EU institutions agree governance framework for digital transition – EURACTIV.com

The EU Council, Parliament and Commission reached a political agreement on the path to the digital decade on Thursday 14 July.

The European Commission proposed the policy framework last September as a tool to support national governments in their efforts to achieve the target Objectives of the Digital Decadea set of digital transition goals related to skills, infrastructure, technology adoption and e-governance to be achieved by 2030.

“This program will contribute to a modern, competitive, digitized, prosperous and educated society and a well-targeted digital transformation,” said Ivan Bartoš, Czech Deputy Prime Minister for Digitization.

The negotiation marks the first political agreement in the field of digital policy for the Czech presidency, which took over the helm of the EU two weeks ago and treated the file as a priority.

The general objectives of the program have been modified compared to the initial proposal with an increased focus on fundamental rights, transparency, security and the promotion of digital skills.

Together with Member States, the European Commission will develop trajectories on how to reach the digital benchmarks.

In turn, EU countries will need to develop strategic roadmaps on how they plan to achieve the goals with measures such as regulatory measures and targeted investments. The national roadmaps will be reviewed in 2026.

Progress will be monitored against Digital Economy and Society Index (DESI), a composite indicator that assesses the level of digital readiness of each EU country. The EU executive will assess this progress in its annual report on the state of the digital decade on the basis of country-specific key performance indicators (KPIs), which will be defined by means of implementing acts. .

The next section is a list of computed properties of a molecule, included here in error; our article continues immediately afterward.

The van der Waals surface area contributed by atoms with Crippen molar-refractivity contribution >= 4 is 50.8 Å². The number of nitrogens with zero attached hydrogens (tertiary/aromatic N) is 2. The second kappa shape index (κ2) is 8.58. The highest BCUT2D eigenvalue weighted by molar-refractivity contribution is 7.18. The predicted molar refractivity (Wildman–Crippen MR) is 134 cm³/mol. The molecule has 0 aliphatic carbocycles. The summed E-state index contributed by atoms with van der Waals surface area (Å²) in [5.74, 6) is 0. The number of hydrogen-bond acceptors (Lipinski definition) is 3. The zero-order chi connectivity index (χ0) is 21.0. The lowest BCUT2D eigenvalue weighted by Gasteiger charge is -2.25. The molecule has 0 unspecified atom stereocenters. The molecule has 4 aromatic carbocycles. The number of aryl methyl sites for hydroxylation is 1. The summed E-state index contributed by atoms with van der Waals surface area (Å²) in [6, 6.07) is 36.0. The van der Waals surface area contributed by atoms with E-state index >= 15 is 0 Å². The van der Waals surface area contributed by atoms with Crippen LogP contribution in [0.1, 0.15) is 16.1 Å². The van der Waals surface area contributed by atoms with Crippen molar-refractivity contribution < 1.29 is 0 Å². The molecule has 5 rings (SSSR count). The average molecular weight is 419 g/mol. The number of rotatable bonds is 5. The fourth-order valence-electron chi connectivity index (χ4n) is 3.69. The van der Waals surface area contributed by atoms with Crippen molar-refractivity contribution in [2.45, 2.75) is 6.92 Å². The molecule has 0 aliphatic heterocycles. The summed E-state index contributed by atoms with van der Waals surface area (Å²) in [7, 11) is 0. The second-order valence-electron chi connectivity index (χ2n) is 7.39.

According to an addition in the preamble to the text, the assessment in these annual reports should also take into account the regional dimension, ie whether a country’s performance is affected by lagging regions.

At the same time, European legislators have obtained that Member States will have to provide more information at regional level.

The extent to which the Commission will be able to issue recommendations to member states that are not on track with KPIs was a sticking point during the negotiations – even a red line for 18 member states, according to an official of the EU.

What EU countries did not want were policy recommendations in the same tone as the European Semester. As a result, the entire recommendation article was deleted from the final agreement.

Thus, for countries that do not respect their national roadmaps, the Commission will be able to initiate a dialogue that will lead to “mutually agreed conclusions”. In addition, the frequency of cooperation between Member States and the EU executive has increased from once a year to every two years.

In exchange, MEPs succeeded in considerably watering down the provisions referring to the “fair share”, an initiative aimed at making the most data-intensive online platforms contribute to the cost of digital infrastructure.

A reference to ‘equitable share’ was added in the mandate of the Council of the EU but was rejected in the European Parliament. In the final text, the legislator obtained the deletion of any reference to an “equitable” contribution to public goods, services and infrastructures, and transformed it into non-discriminatory access for users.

Another concession for member states is the reduction of any reference to the allocation of radio spectrum, which governments see as a scarce resource managed nationally.

The reference to the declaration on digital rights and principles for the digital decade has also been moved to the preamble of the text, as the Council of the EU is reluctant to include a proposal which has not yet been adopted.

The political program introduces the legal procedure to create European digital infrastructure consortia, pooling private and public funding for multinational projects relevant to the digital transition, such as high performance computing, data infrastructure, networks 5G and cybersecurity centers.

[Edited by Nathalie Weatherald]

Helen D. Jessen